Yet the expectation is or should be that everyone has the responsibility for doing the right thing. Organizations must create a culture whereby each employee upholds the highest ethical and professional standard as general practice. Several industry leaders’ mantra is to have a thorough and robust compliance program addressing the myriad of risks associated with bringing new products to market. Yet it must also be one that promotes ease of adherence. Processes, operational checklists, and audit practices are all necessary but there needs to be a universal definition of compliance instead of a fragmented description. Leaders driving compliance are really seeking employees to create and embrace an ethical barometer. They must ask themselves not only, “Can I do it?” but “Should I do it?” Once that is answered, the how needs to be easy, trackable, and monitored.

What Can a Life Sciences Organization Do to Improve Compliance?
Any good compliance program at a Life Science organization starts with key stakeholder identification. Different organizations place the responsibility of compliance in various business units and parts of the organization. Each organization needs to determine what is best for it. Some organizations handle this internally whereas others outsource this task to a third party. It doesn’t matter who handles it as long as they have a firm understanding of the organization’s needs and a process for the accurate and timely capture and reporting of the data. Based on AHM’s experience, we recommend the following:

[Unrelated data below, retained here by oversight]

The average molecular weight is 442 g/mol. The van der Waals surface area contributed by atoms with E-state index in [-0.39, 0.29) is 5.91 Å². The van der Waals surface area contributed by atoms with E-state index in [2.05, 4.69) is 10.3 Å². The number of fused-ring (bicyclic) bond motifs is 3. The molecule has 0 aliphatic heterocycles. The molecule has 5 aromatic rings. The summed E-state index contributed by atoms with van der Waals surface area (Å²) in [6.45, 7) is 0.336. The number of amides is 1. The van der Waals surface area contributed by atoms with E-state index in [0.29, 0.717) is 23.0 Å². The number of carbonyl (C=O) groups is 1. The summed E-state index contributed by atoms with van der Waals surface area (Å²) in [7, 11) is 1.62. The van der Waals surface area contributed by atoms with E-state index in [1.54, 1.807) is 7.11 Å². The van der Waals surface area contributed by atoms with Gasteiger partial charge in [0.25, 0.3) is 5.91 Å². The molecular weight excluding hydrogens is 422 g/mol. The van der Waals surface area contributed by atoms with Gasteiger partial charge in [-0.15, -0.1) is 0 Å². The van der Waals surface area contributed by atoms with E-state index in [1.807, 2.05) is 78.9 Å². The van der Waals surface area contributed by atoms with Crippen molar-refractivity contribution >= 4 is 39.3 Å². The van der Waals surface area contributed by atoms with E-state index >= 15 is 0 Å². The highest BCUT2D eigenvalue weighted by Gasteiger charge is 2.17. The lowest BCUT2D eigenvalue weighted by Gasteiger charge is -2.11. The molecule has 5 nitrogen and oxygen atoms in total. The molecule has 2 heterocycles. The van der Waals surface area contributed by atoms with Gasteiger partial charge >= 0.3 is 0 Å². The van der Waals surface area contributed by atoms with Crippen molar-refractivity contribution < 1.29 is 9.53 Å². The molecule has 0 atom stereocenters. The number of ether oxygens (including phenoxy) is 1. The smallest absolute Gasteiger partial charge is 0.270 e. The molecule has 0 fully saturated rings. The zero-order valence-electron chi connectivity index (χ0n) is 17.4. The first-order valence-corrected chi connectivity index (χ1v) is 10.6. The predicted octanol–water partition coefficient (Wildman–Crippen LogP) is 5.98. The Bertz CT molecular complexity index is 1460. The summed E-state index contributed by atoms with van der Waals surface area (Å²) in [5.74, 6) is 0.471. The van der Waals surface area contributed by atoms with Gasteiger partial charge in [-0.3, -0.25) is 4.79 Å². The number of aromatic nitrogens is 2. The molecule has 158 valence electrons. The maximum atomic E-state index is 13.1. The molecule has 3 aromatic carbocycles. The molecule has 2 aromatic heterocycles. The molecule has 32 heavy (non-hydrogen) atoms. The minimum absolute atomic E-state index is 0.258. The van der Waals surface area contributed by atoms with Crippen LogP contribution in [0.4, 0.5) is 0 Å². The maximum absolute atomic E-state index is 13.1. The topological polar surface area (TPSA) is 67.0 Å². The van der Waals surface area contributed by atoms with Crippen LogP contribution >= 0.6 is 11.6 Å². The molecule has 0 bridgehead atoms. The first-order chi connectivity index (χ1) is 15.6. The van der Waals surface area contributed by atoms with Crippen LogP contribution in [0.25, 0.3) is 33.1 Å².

1. As your organization begins to analyze its compliance process to ensure accurate and timely reporting, it is crucial to identify all the parties involved and their level of commitment and expectations. Various departments may include: legal, compliance, medical affairs, meeting management services, accounting, the compliance officer, and administration.
  2. Schedule regular meetings with all parties involved to discuss the objectives, process and timeline for adhering to SOPs and reporting requirements to ensure understanding and expectations.